Ngaru and Kagema (2017) [16] citing Calvete & Connor-Smith (2006) suggests support from family and friends have been found to reduce the impact of psychological problems among students. In addition, social support could help students to cope with everyday life stressor and lighten the burden of academic workload. Without enough support from family and friends, they would be in trouble and are vulnerable to depression, stress and anxiety. They add that the support received by the students could help to decrease their psychological problems since they feel that someone is there to help them, thus helping them to perform well in academic life. By having knowledge on how social support could help students to excel in study and cope with any psychological disturbances, much information could be derived to enhance the amount of support provided.

Mboya et al. (2020) [17] in a study carried out in Northern Tanzania highlights many challenges faced in dealing with universities mental health. These include inability to meet mental health needs because it is among one of the least prioritized areas. These include inadequate number of trained personnel in mental health, misplacement of human resource for mental health, lack of specific treatment, problematic insurance coverage for mental disorders, and stigma attached to mental health problems. Due to these challenges, mental health problems may be intensified especially in key populations such as university students.

In resolving the above challenges, Cruz et al. (2021) [14] says that teachers who receive appropriate training and supervision and acquire mental health experience in mental health promotion or prevention interventions in High Income Countries (HICs) have made gains in mental health knowledge, have had more positive attitudes towards mental health, and have improved self-efficacy in teaching students who need mental health support. Further, it is important for policy makers to design comprehensive guidance programmes that could clarify what school counsellors could do or should do and should see to it that school counsellors are employed and not appointed to merely fill up a position. In addition, the Ministry of Education and Training should ensure that each school has a full-time guidance and counselling teacher who will only specialize on providing guidance and counselling services and that there must be a timetabled guidance and counselling period for each and every grade in a school. Funds for carrying out the programme must be on the yearly school budget to ensure its continuity and success.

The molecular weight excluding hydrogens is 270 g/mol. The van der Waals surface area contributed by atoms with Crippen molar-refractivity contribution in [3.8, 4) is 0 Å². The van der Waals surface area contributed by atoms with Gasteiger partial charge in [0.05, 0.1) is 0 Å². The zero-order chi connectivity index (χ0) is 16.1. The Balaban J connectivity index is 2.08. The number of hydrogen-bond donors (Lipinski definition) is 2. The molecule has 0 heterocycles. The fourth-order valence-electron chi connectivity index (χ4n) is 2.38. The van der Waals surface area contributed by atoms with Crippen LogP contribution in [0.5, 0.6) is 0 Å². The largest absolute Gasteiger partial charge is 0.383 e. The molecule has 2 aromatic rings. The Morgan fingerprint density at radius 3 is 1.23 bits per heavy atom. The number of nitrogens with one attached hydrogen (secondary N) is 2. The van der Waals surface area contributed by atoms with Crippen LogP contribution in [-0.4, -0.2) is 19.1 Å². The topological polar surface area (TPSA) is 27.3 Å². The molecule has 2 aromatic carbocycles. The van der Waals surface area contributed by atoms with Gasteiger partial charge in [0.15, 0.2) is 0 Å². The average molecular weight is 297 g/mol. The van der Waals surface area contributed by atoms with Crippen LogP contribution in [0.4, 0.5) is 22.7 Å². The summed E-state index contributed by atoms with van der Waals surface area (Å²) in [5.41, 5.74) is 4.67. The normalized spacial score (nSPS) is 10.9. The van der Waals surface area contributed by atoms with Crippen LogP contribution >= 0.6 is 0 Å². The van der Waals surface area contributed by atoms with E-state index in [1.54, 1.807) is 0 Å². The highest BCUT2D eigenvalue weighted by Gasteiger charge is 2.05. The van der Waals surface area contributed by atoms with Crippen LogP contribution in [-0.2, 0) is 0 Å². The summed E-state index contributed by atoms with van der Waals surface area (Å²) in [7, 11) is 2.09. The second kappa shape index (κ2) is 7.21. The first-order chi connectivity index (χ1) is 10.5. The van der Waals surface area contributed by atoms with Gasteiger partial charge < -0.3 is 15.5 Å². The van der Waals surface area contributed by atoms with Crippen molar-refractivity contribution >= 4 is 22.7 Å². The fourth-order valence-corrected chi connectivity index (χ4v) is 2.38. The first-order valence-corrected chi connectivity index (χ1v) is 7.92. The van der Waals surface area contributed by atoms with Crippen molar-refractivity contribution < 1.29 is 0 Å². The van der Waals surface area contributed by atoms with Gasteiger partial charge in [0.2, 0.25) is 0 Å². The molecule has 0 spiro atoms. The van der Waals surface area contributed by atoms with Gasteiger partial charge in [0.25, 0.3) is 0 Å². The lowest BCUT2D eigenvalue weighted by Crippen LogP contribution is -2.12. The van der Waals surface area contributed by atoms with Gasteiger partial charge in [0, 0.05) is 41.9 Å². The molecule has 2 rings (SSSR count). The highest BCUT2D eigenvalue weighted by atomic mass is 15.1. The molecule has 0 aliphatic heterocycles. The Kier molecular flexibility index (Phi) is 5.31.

Pedrelli et al. (2021) notes that most college students do not have medical insurance and this may prevent them College providers may have to pay special attention to students whose needs cannot be addressed by the services provided on campus. Therefore, health centers or counselling centers should develop an extensive referral system easily accessible to their students with severe mental illness or in need of higher level of care. Lastly, some students may receive services from providers at their college as well as from outside their institution; therefore, it is critical that all providers coordinate care. Thus, a collaborative relationship between university health centers and behavioral health services may lead to an increase in identification and referrals for behavioral health treatments of students with mental health problems.